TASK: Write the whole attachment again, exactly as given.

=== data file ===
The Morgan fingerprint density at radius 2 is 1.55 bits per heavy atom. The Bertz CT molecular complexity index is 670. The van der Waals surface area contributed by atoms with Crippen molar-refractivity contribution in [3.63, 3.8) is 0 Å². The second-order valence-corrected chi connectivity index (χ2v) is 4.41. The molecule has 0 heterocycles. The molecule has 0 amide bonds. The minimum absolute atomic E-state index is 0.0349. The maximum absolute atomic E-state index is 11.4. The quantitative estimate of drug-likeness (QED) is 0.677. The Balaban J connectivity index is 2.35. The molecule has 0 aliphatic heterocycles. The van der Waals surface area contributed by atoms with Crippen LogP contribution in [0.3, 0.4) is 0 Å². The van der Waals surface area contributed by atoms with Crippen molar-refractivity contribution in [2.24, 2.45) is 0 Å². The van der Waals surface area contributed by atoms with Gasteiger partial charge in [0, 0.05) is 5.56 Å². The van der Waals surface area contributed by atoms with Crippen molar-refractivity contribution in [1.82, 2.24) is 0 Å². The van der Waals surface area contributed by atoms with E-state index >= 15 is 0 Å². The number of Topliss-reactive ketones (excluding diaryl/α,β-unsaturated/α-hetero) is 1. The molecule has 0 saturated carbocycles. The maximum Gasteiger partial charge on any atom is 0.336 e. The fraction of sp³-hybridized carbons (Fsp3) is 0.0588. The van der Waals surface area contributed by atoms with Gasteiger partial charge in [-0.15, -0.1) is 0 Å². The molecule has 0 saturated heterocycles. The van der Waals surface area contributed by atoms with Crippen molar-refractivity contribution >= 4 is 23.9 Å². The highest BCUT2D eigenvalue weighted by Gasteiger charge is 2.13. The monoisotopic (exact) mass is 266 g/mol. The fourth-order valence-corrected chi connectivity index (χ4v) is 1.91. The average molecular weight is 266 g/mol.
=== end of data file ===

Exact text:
The Morgan fingerprint density at radius 2 is 1.55 bits per heavy atom. The Bertz CT molecular complexity index is 670. The van der Waals surface area contributed by atoms with Crippen molar-refractivity contribution in [3.63, 3.8) is 0 Å². The second-order valence-corrected chi connectivity index (χ2v) is 4.41. The molecule has 0 heterocycles. The molecule has 0 amide bonds. The minimum absolute atomic E-state index is 0.0349. The maximum absolute atomic E-state index is 11.4. The quantitative estimate of drug-likeness (QED) is 0.677. The Balaban J connectivity index is 2.35. The molecule has 0 aliphatic heterocycles. The van der Waals surface area contributed by atoms with Crippen LogP contribution in [0.3, 0.4) is 0 Å². The van der Waals surface area contributed by atoms with Crippen molar-refractivity contribution in [2.24, 2.45) is 0 Å². The van der Waals surface area contributed by atoms with Gasteiger partial charge in [0, 0.05) is 5.56 Å². The van der Waals surface area contributed by atoms with Crippen molar-refractivity contribution in [1.82, 2.24) is 0 Å². The van der Waals surface area contributed by atoms with E-state index >= 15 is 0 Å². The number of Topliss-reactive ketones (excluding diaryl/α,β-unsaturated/α-hetero) is 1. The molecule has 0 saturated carbocycles. The maximum Gasteiger partial charge on any atom is 0.336 e. The fraction of sp³-hybridized carbons (Fsp3) is 0.0588. The van der Waals surface area contributed by atoms with Gasteiger partial charge in [-0.15, -0.1) is 0 Å². The molecule has 0 saturated heterocycles. The van der Waals surface area contributed by atoms with Crippen molar-refractivity contribution >= 4 is 23.9 Å². The highest BCUT2D eigenvalue weighted by Gasteiger charge is 2.13. The monoisotopic (exact) mass is 266 g/mol. The fourth-order valence-corrected chi connectivity index (χ4v) is 1.91. The average molecular weight is 266 g/mol.